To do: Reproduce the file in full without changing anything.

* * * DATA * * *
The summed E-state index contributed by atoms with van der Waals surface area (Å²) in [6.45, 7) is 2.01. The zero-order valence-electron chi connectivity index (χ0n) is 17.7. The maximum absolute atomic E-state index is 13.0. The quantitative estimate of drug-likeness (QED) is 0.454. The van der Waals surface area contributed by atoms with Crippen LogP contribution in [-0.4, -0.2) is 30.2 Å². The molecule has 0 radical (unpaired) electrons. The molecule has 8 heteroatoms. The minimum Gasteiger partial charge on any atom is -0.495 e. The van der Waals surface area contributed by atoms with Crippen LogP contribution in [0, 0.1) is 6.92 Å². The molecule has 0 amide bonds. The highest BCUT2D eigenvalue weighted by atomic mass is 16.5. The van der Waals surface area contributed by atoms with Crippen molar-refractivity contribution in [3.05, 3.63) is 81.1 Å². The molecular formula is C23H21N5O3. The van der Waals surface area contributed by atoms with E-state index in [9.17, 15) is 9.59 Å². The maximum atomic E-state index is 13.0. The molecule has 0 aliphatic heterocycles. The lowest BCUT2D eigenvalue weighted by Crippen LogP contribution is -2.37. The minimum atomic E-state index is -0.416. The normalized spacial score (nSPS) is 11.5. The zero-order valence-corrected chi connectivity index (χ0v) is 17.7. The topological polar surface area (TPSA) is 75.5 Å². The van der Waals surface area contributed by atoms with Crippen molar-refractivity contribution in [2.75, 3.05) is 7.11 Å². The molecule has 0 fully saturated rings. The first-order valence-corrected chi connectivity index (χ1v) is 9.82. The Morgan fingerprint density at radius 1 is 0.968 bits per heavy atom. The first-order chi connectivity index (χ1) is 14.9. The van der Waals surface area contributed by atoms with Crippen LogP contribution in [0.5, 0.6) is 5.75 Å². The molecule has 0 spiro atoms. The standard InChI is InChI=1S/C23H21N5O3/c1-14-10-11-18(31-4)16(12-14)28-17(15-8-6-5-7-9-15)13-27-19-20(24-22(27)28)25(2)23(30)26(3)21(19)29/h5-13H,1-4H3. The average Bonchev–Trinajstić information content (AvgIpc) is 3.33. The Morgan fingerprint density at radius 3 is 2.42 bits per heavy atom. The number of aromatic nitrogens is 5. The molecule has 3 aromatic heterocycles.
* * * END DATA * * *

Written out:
The summed E-state index contributed by atoms with van der Waals surface area (Å²) in [6.45, 7) is 2.01. The zero-order valence-electron chi connectivity index (χ0n) is 17.7. The maximum absolute atomic E-state index is 13.0. The quantitative estimate of drug-likeness (QED) is 0.454. The van der Waals surface area contributed by atoms with Crippen LogP contribution in [-0.4, -0.2) is 30.2 Å². The molecule has 0 radical (unpaired) electrons. The molecule has 8 heteroatoms. The minimum Gasteiger partial charge on any atom is -0.495 e. The van der Waals surface area contributed by atoms with Crippen LogP contribution in [0, 0.1) is 6.92 Å². The molecule has 0 amide bonds. The highest BCUT2D eigenvalue weighted by atomic mass is 16.5. The van der Waals surface area contributed by atoms with Crippen molar-refractivity contribution in [3.05, 3.63) is 81.1 Å². The molecular formula is C23H21N5O3. The van der Waals surface area contributed by atoms with E-state index in [9.17, 15) is 9.59 Å². The maximum atomic E-state index is 13.0. The molecule has 0 aliphatic heterocycles. The lowest BCUT2D eigenvalue weighted by Crippen LogP contribution is -2.37. The minimum atomic E-state index is -0.416. The normalized spacial score (nSPS) is 11.5. The zero-order valence-corrected chi connectivity index (χ0v) is 17.7. The topological polar surface area (TPSA) is 75.5 Å². The van der Waals surface area contributed by atoms with Crippen molar-refractivity contribution in [2.75, 3.05) is 7.11 Å². The molecule has 0 fully saturated rings. The first-order valence-corrected chi connectivity index (χ1v) is 9.82. The Morgan fingerprint density at radius 1 is 0.968 bits per heavy atom. The first-order chi connectivity index (χ1) is 14.9. The van der Waals surface area contributed by atoms with Crippen LogP contribution in [0.5, 0.6) is 5.75 Å². The molecule has 0 spiro atoms. The standard InChI is InChI=1S/C23H21N5O3/c1-14-10-11-18(31-4)16(12-14)28-17(15-8-6-5-7-9-15)13-27-19-20(24-22(27)28)25(2)23(30)26(3)21(19)29/h5-13H,1-4H3. The average Bonchev–Trinajstić information content (AvgIpc) is 3.33. The Morgan fingerprint density at radius 3 is 2.42 bits per heavy atom. The number of aromatic nitrogens is 5. The molecule has 3 aromatic heterocycles.